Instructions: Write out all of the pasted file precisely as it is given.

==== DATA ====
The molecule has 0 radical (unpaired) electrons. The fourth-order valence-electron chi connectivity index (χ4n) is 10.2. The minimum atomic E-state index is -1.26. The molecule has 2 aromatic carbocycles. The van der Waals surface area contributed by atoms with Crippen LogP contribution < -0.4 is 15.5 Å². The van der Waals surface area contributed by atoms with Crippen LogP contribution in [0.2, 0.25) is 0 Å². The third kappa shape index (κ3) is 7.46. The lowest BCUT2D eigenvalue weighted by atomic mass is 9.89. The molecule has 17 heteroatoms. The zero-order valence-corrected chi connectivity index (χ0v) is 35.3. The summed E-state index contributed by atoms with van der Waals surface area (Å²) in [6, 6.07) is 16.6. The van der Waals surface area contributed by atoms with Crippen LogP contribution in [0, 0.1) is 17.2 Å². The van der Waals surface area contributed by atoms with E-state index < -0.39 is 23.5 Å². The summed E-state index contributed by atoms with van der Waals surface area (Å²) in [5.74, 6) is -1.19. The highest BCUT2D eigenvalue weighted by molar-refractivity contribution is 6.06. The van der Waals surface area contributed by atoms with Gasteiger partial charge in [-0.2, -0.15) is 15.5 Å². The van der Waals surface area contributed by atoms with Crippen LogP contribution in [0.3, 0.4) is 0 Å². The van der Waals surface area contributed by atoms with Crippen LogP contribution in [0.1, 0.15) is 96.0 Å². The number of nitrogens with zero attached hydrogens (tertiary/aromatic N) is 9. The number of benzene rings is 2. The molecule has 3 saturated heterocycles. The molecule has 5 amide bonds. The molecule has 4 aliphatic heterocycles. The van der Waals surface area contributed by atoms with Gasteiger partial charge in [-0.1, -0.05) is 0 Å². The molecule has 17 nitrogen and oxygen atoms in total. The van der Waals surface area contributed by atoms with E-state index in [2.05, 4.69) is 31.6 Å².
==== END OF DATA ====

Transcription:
The molecule has 0 radical (unpaired) electrons. The fourth-order valence-electron chi connectivity index (χ4n) is 10.2. The minimum atomic E-state index is -1.26. The molecule has 2 aromatic carbocycles. The van der Waals surface area contributed by atoms with Crippen LogP contribution < -0.4 is 15.5 Å². The van der Waals surface area contributed by atoms with Crippen LogP contribution in [0.2, 0.25) is 0 Å². The third kappa shape index (κ3) is 7.46. The lowest BCUT2D eigenvalue weighted by atomic mass is 9.89. The molecule has 17 heteroatoms. The zero-order valence-corrected chi connectivity index (χ0v) is 35.3. The summed E-state index contributed by atoms with van der Waals surface area (Å²) in [6, 6.07) is 16.6. The van der Waals surface area contributed by atoms with Crippen LogP contribution in [0, 0.1) is 17.2 Å². The van der Waals surface area contributed by atoms with E-state index < -0.39 is 23.5 Å². The summed E-state index contributed by atoms with van der Waals surface area (Å²) in [5.74, 6) is -1.19. The highest BCUT2D eigenvalue weighted by molar-refractivity contribution is 6.06. The van der Waals surface area contributed by atoms with Gasteiger partial charge in [-0.2, -0.15) is 15.5 Å². The van der Waals surface area contributed by atoms with Crippen LogP contribution in [0.3, 0.4) is 0 Å². The van der Waals surface area contributed by atoms with Crippen LogP contribution in [0.1, 0.15) is 96.0 Å². The number of nitrogens with zero attached hydrogens (tertiary/aromatic N) is 9. The number of benzene rings is 2. The molecule has 3 saturated heterocycles. The molecule has 5 amide bonds. The molecule has 4 aliphatic heterocycles. The van der Waals surface area contributed by atoms with Gasteiger partial charge in [-0.1, -0.05) is 0 Å². The molecule has 17 nitrogen and oxygen atoms in total. The van der Waals surface area contributed by atoms with E-state index in [2.05, 4.69) is 31.6 Å².